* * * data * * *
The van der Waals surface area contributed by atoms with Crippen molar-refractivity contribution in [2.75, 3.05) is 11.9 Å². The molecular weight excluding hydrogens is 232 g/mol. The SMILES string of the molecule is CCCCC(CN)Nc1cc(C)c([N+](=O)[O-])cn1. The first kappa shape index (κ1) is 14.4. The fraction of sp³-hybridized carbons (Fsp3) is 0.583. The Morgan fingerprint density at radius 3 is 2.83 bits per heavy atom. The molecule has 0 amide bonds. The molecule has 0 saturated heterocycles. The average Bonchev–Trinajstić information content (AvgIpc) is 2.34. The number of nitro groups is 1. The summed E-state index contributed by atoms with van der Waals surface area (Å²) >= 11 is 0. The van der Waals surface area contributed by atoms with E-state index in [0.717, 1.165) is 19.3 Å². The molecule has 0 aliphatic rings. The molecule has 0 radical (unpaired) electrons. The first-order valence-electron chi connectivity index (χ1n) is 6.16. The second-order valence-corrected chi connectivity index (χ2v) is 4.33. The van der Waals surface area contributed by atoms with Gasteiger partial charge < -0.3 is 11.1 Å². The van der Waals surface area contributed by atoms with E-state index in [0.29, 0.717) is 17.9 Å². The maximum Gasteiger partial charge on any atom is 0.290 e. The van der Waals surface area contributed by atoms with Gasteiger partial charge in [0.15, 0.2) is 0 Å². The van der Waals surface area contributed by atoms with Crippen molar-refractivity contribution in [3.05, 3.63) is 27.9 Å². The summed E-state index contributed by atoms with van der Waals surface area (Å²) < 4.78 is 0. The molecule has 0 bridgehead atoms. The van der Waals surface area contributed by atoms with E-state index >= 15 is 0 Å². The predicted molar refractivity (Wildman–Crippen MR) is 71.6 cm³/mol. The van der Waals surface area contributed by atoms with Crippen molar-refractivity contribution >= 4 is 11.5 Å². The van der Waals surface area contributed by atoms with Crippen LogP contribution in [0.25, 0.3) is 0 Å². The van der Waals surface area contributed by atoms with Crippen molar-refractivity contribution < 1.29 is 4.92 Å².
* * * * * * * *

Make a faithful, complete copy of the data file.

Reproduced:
The van der Waals surface area contributed by atoms with Crippen molar-refractivity contribution in [2.75, 3.05) is 11.9 Å². The molecular weight excluding hydrogens is 232 g/mol. The SMILES string of the molecule is CCCCC(CN)Nc1cc(C)c([N+](=O)[O-])cn1. The first kappa shape index (κ1) is 14.4. The fraction of sp³-hybridized carbons (Fsp3) is 0.583. The Morgan fingerprint density at radius 3 is 2.83 bits per heavy atom. The molecule has 0 amide bonds. The molecule has 0 saturated heterocycles. The average Bonchev–Trinajstić information content (AvgIpc) is 2.34. The number of nitro groups is 1. The summed E-state index contributed by atoms with van der Waals surface area (Å²) >= 11 is 0. The van der Waals surface area contributed by atoms with E-state index in [0.717, 1.165) is 19.3 Å². The molecule has 0 aliphatic rings. The molecule has 0 radical (unpaired) electrons. The first-order valence-electron chi connectivity index (χ1n) is 6.16. The second-order valence-corrected chi connectivity index (χ2v) is 4.33. The van der Waals surface area contributed by atoms with Gasteiger partial charge < -0.3 is 11.1 Å². The van der Waals surface area contributed by atoms with E-state index in [0.29, 0.717) is 17.9 Å². The maximum Gasteiger partial charge on any atom is 0.290 e. The van der Waals surface area contributed by atoms with Gasteiger partial charge in [0.15, 0.2) is 0 Å². The van der Waals surface area contributed by atoms with Crippen molar-refractivity contribution in [3.05, 3.63) is 27.9 Å². The summed E-state index contributed by atoms with van der Waals surface area (Å²) < 4.78 is 0. The molecule has 0 bridgehead atoms. The van der Waals surface area contributed by atoms with E-state index >= 15 is 0 Å². The predicted molar refractivity (Wildman–Crippen MR) is 71.6 cm³/mol. The van der Waals surface area contributed by atoms with Crippen molar-refractivity contribution >= 4 is 11.5 Å². The van der Waals surface area contributed by atoms with Crippen LogP contribution in [0.25, 0.3) is 0 Å². The van der Waals surface area contributed by atoms with Crippen molar-refractivity contribution < 1.29 is 4.92 Å².